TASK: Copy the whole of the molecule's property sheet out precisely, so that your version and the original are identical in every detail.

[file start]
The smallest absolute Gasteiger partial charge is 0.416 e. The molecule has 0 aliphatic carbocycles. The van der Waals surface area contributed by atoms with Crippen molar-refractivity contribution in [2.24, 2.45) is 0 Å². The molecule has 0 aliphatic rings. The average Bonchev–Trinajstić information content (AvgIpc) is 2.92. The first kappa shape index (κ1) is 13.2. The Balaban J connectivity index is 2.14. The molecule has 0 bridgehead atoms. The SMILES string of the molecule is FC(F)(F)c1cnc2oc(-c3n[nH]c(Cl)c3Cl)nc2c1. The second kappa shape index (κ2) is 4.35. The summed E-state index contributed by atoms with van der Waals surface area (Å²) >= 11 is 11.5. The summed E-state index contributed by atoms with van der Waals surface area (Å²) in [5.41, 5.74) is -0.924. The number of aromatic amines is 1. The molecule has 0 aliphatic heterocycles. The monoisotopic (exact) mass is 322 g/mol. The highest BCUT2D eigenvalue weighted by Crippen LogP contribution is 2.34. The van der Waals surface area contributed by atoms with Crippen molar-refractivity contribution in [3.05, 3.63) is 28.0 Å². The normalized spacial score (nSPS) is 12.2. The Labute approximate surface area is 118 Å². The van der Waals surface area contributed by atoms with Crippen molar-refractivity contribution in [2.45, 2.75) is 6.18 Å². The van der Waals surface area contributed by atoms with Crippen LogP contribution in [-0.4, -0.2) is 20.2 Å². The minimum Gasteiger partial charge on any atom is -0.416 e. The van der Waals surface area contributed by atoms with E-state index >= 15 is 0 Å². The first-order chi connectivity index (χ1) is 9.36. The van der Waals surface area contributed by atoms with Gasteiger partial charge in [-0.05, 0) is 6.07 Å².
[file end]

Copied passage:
The smallest absolute Gasteiger partial charge is 0.416 e. The molecule has 0 aliphatic carbocycles. The van der Waals surface area contributed by atoms with Crippen molar-refractivity contribution in [2.24, 2.45) is 0 Å². The molecule has 0 aliphatic rings. The average Bonchev–Trinajstić information content (AvgIpc) is 2.92. The first kappa shape index (κ1) is 13.2. The Balaban J connectivity index is 2.14. The molecule has 0 bridgehead atoms. The SMILES string of the molecule is FC(F)(F)c1cnc2oc(-c3n[nH]c(Cl)c3Cl)nc2c1. The second kappa shape index (κ2) is 4.35. The summed E-state index contributed by atoms with van der Waals surface area (Å²) >= 11 is 11.5. The summed E-state index contributed by atoms with van der Waals surface area (Å²) in [5.41, 5.74) is -0.924. The number of aromatic amines is 1. The molecule has 0 aliphatic heterocycles. The monoisotopic (exact) mass is 322 g/mol. The highest BCUT2D eigenvalue weighted by Crippen LogP contribution is 2.34. The van der Waals surface area contributed by atoms with Crippen molar-refractivity contribution in [3.05, 3.63) is 28.0 Å². The normalized spacial score (nSPS) is 12.2. The Labute approximate surface area is 118 Å². The van der Waals surface area contributed by atoms with Crippen molar-refractivity contribution in [2.45, 2.75) is 6.18 Å². The van der Waals surface area contributed by atoms with Crippen LogP contribution in [-0.4, -0.2) is 20.2 Å². The minimum Gasteiger partial charge on any atom is -0.416 e. The van der Waals surface area contributed by atoms with E-state index >= 15 is 0 Å². The first-order chi connectivity index (χ1) is 9.36. The van der Waals surface area contributed by atoms with Gasteiger partial charge in [-0.05, 0) is 6.07 Å².